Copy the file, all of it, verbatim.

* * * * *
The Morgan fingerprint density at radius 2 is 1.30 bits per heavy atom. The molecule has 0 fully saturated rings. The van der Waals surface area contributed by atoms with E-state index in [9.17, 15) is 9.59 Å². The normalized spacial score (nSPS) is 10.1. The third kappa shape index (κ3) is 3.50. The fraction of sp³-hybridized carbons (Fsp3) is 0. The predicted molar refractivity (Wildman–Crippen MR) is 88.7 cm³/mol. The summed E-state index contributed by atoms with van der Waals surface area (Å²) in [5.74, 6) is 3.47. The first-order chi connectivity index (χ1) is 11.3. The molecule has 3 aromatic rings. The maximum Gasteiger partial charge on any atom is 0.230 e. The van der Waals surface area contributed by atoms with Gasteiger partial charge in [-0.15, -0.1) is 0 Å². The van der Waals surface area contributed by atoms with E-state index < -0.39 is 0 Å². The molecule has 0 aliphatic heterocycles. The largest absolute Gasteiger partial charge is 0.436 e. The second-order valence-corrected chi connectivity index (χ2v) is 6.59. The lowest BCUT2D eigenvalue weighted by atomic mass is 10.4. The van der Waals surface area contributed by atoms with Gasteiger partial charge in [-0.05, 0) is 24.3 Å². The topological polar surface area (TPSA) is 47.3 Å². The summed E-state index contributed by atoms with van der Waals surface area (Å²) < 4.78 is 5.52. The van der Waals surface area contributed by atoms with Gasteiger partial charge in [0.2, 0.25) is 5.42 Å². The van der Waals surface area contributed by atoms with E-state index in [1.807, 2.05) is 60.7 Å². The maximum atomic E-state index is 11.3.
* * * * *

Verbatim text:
The Morgan fingerprint density at radius 2 is 1.30 bits per heavy atom. The molecule has 0 fully saturated rings. The van der Waals surface area contributed by atoms with E-state index in [9.17, 15) is 9.59 Å². The normalized spacial score (nSPS) is 10.1. The third kappa shape index (κ3) is 3.50. The fraction of sp³-hybridized carbons (Fsp3) is 0. The predicted molar refractivity (Wildman–Crippen MR) is 88.7 cm³/mol. The summed E-state index contributed by atoms with van der Waals surface area (Å²) in [5.74, 6) is 3.47. The first-order chi connectivity index (χ1) is 11.3. The molecule has 3 aromatic rings. The maximum Gasteiger partial charge on any atom is 0.230 e. The van der Waals surface area contributed by atoms with Gasteiger partial charge in [-0.15, -0.1) is 0 Å². The van der Waals surface area contributed by atoms with E-state index < -0.39 is 0 Å². The molecule has 0 aliphatic heterocycles. The largest absolute Gasteiger partial charge is 0.436 e. The second-order valence-corrected chi connectivity index (χ2v) is 6.59. The lowest BCUT2D eigenvalue weighted by atomic mass is 10.4. The van der Waals surface area contributed by atoms with Gasteiger partial charge in [-0.05, 0) is 24.3 Å². The topological polar surface area (TPSA) is 47.3 Å². The summed E-state index contributed by atoms with van der Waals surface area (Å²) < 4.78 is 5.52. The van der Waals surface area contributed by atoms with Gasteiger partial charge in [0.2, 0.25) is 5.42 Å². The van der Waals surface area contributed by atoms with E-state index in [1.807, 2.05) is 60.7 Å². The maximum atomic E-state index is 11.3.